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The Good, Bad and Ugly of Steve Ballmer

Microsoft CEO Steve Ballmer has announced plans to retire

Microsoft CEO Steve Ballmer has announced plans to retire

Microsoft CEO Steve Ballmer has announced plans to retire from the software giant within the next 12 months. The company said in a statement that Ballmer would leave once a replacement had been found.

Additionally, Microsoft last month announced a major restructuring, to focus on functions and engineering rather than product lines. It becomes important to note that the company had come in for sharp criticism from stockholders for failing to make a success of its mobility strategy, with Microsoft’s Surface tablet devices failing to capture significant market share.

In a letter to Microsoft employees, Ballmer said: “There is never a perfect time for this type of transition, but now is the right time. My original thoughts on timing would have had my retirement happen in the middle of our transformation to a devices and services company focused on empowering customers in the activities they value most. We need a CEO who will be here longer term for this new direction.”

With this announcement, the Microsoft board of directors has also appointed a special committee to find a replacement for Ballmer {they have 12 months for this}, which includes chairman and company founder Bill Gates as well.

What has gone wrong?

Microsoft suffered from the classic innovator’s challenge. It built extraordinary software that ran on the desktop. However, customers started to move towards the cloud realm and it could not do that fast enough. And as customers moved away from desktops and into the cloud and onto mobile devices, Microsoft rolled down slowly and very cautiously. But unfortunately, for the company, it was not aggressively enough for the customers. Ironically, the organisation hesitated to embrace the cloud, and it hesitated to build anything that didn’t work with Windows.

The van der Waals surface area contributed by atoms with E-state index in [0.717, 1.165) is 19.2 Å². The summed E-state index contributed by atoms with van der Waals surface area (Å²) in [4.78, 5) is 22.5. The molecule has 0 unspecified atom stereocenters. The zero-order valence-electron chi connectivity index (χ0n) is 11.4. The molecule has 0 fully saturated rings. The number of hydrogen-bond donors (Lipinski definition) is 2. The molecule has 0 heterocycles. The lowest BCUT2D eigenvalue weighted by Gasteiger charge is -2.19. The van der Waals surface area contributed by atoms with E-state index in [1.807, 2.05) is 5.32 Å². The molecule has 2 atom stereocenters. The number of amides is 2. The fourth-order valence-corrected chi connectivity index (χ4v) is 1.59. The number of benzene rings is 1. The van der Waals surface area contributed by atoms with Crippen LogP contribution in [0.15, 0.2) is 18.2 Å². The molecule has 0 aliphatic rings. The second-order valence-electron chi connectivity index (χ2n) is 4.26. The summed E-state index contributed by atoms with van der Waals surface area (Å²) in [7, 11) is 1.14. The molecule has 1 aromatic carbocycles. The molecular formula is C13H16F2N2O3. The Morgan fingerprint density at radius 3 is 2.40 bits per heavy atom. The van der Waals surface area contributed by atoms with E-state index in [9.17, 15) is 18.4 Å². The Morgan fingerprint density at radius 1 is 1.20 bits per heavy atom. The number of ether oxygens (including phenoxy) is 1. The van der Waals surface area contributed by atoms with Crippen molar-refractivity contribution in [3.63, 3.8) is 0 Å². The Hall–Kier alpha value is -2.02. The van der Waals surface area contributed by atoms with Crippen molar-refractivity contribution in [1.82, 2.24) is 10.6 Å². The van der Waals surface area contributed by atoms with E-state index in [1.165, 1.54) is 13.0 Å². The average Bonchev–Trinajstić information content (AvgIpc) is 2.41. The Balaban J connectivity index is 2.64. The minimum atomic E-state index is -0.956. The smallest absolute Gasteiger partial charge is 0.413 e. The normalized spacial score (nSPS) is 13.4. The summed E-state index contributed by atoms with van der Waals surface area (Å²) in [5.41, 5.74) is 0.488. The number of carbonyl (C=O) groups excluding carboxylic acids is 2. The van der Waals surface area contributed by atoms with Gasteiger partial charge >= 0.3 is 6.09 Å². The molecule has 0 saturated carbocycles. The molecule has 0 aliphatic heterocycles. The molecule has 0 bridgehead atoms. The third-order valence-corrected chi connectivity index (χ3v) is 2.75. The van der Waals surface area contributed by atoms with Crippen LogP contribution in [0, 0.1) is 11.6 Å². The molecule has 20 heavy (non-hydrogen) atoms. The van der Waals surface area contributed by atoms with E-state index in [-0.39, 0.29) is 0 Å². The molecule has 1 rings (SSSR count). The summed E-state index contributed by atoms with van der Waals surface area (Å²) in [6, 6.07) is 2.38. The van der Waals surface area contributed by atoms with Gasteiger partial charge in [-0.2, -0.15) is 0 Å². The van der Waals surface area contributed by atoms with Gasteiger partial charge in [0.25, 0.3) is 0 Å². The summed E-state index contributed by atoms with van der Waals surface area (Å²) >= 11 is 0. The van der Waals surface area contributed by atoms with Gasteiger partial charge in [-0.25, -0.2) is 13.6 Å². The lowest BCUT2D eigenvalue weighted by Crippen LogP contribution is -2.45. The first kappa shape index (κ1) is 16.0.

Major Hits

Pocket PC

Originally called ‘Pocket PC,’ was among the most popular technologies created for mobile devices, and eventually smartphones. By 2005, Windows Mobile was the most widely used mobile…

Later on, Windows 2000, XP promised a simpler product line for consumers and businesses. The software was so successful that some businesses refused to upgrade, and it was the world’s most widely used operating system until recently.

Xbox 360—November 2005

Microsoft’s follow-up to the original Xbox, the 360 has since become one of the most widely used videogame consoles with more than 78 million units sold. It helped lead several innovations in the videogame industry, including online services and interactions with other products, such as tablets.


Major Misses

Zune—November 2006

Microsoft’s answer to Apple’s iPod launched with unique social features, such as the ability to share songs among friends. But the Zune was widely criticized for its bulky design and brown color. Microsoft discontinued the Zune in 2011.

Surface tablet—October 2012

The first tablet computer from the house of Microsoft came two years after Apple’s iPad. Microsoft Surface was praised for its sleek design and its innovative covers which doubled as keyboards. However, on the other hand, issues with Windows RT staggered its success, and Microsoft eventually announced a $900 million write-down due to unsold inventory.


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About Kalpana Singhal

Kalpana Singhal is Co-Founder & Editor in Chief at Techplus Media. She is an Innovative & challenger Entrepreneur who started her journey from corporate communication in early 2001 with I.T. Industry followed by Lead - Editorial at BeautyIndia.in in 2008 . You can follow her on twitter, Google+ and Facebook.

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